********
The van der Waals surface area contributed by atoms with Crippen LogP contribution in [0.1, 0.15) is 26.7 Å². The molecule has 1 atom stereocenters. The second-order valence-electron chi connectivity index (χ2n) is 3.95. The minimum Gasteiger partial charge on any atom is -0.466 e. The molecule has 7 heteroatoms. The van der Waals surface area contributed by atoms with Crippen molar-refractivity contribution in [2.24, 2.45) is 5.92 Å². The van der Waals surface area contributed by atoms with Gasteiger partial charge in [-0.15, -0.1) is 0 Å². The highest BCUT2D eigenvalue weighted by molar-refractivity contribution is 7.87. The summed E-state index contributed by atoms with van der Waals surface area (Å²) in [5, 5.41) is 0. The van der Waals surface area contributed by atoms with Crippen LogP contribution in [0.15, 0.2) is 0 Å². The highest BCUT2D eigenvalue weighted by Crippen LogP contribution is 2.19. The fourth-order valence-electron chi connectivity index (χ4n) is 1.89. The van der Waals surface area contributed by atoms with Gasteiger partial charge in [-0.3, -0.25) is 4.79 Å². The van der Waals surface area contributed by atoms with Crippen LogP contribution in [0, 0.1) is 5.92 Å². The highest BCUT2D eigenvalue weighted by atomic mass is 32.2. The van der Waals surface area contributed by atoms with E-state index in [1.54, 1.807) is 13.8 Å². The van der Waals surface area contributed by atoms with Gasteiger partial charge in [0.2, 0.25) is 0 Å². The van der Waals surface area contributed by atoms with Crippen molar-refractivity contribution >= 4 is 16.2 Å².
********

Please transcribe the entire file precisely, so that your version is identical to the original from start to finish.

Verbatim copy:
The van der Waals surface area contributed by atoms with Crippen LogP contribution in [0.1, 0.15) is 26.7 Å². The molecule has 1 atom stereocenters. The second-order valence-electron chi connectivity index (χ2n) is 3.95. The minimum Gasteiger partial charge on any atom is -0.466 e. The molecule has 7 heteroatoms. The van der Waals surface area contributed by atoms with Crippen molar-refractivity contribution in [2.24, 2.45) is 5.92 Å². The van der Waals surface area contributed by atoms with Gasteiger partial charge in [-0.15, -0.1) is 0 Å². The highest BCUT2D eigenvalue weighted by molar-refractivity contribution is 7.87. The summed E-state index contributed by atoms with van der Waals surface area (Å²) in [5, 5.41) is 0. The van der Waals surface area contributed by atoms with Crippen LogP contribution in [0.15, 0.2) is 0 Å². The highest BCUT2D eigenvalue weighted by Crippen LogP contribution is 2.19. The fourth-order valence-electron chi connectivity index (χ4n) is 1.89. The van der Waals surface area contributed by atoms with Gasteiger partial charge in [-0.3, -0.25) is 4.79 Å². The van der Waals surface area contributed by atoms with Crippen LogP contribution in [0, 0.1) is 5.92 Å². The highest BCUT2D eigenvalue weighted by atomic mass is 32.2. The van der Waals surface area contributed by atoms with E-state index in [1.54, 1.807) is 13.8 Å². The van der Waals surface area contributed by atoms with Gasteiger partial charge in [0.2, 0.25) is 0 Å². The van der Waals surface area contributed by atoms with Crippen molar-refractivity contribution >= 4 is 16.2 Å².